Looking like a cross between the Black Panthers and the Zapatistas on the album cover, Da Lench Mob
fully embrace an urban revolutionary rhetoric consistent with their image. Unrepentantly political music of any sort can be difficult to listen to -- particularly when it is almost blindly angry and coming from an inherently (though understandably) biased point of view, and also when it sidesteps some of the subtleties of the issues it raises. Guerillas in tha Mist
, the group's debut album, is guilty of all those things, and yet it is an often brilliant, always invigorating, sometimes infuriating scowl of an album. The album is a relentless onslaught of attitude, but it is not misplaced vehemence or finger-wagging.The final song on the album is titled "Inside tha Head of a Black Man," and that is exactly the psychic and psychological space that Guerillas in tha Mist
occupies: confused, chaotic, complex, righteous, angry, and turbulent, but also permeated with a sense of braggadocio and looseness. Just because they have trouble on their mind doesn't mean they can't swing, too, and Ice Cube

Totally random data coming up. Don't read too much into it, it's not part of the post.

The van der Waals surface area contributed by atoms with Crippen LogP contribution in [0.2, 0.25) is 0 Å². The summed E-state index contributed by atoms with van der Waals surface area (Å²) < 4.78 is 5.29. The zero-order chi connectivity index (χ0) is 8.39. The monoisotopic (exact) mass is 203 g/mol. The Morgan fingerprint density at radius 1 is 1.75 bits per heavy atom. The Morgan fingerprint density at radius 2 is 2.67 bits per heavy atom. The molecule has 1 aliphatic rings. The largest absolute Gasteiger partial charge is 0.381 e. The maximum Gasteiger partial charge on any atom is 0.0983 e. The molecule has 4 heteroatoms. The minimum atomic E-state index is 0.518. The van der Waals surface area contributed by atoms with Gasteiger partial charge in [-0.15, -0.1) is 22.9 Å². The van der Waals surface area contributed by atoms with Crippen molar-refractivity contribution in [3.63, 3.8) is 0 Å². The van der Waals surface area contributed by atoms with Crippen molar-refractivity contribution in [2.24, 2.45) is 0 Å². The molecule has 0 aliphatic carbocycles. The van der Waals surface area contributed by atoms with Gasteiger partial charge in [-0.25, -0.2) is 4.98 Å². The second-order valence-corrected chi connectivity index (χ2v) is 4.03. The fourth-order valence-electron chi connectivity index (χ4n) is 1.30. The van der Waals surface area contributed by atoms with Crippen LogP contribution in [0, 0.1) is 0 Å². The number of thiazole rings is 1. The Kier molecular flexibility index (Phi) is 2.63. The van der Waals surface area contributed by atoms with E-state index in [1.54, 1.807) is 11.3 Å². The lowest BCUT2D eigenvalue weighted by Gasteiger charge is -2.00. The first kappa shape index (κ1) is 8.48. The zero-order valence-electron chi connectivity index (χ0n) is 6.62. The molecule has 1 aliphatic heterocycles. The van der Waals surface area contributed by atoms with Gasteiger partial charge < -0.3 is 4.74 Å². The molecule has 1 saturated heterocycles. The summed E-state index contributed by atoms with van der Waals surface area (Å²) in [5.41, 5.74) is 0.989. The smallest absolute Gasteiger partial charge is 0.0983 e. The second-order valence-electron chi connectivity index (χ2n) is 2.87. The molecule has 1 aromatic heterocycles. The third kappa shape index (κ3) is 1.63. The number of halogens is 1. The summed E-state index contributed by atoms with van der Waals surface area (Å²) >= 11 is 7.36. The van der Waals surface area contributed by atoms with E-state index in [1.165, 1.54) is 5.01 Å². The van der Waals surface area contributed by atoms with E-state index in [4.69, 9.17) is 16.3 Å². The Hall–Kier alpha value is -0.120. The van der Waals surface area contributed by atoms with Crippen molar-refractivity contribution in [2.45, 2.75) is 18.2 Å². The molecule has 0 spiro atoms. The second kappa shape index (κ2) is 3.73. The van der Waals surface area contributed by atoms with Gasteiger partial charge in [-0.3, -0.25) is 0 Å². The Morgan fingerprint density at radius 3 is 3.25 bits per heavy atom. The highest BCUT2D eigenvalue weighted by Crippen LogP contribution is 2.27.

's production does just that, especially on tunes such as "All on My Nut Sac," "Freedom Got an A.K.," and the title track. He loads the songs with rolling fatback bass and funky keyboard riffs, and fills in every empty space with some sort of noise, generally a horn or siren or whistle. When listening to Guerillas in tha Mist
, it is virtually impossible to catch your breath; in fact, it is so powerfully urgent that it feels as if you've just been punched in the gut. But when experiencing something this significant and consequential, you shouldn't want the blow to be pulled just to increase your comfort level.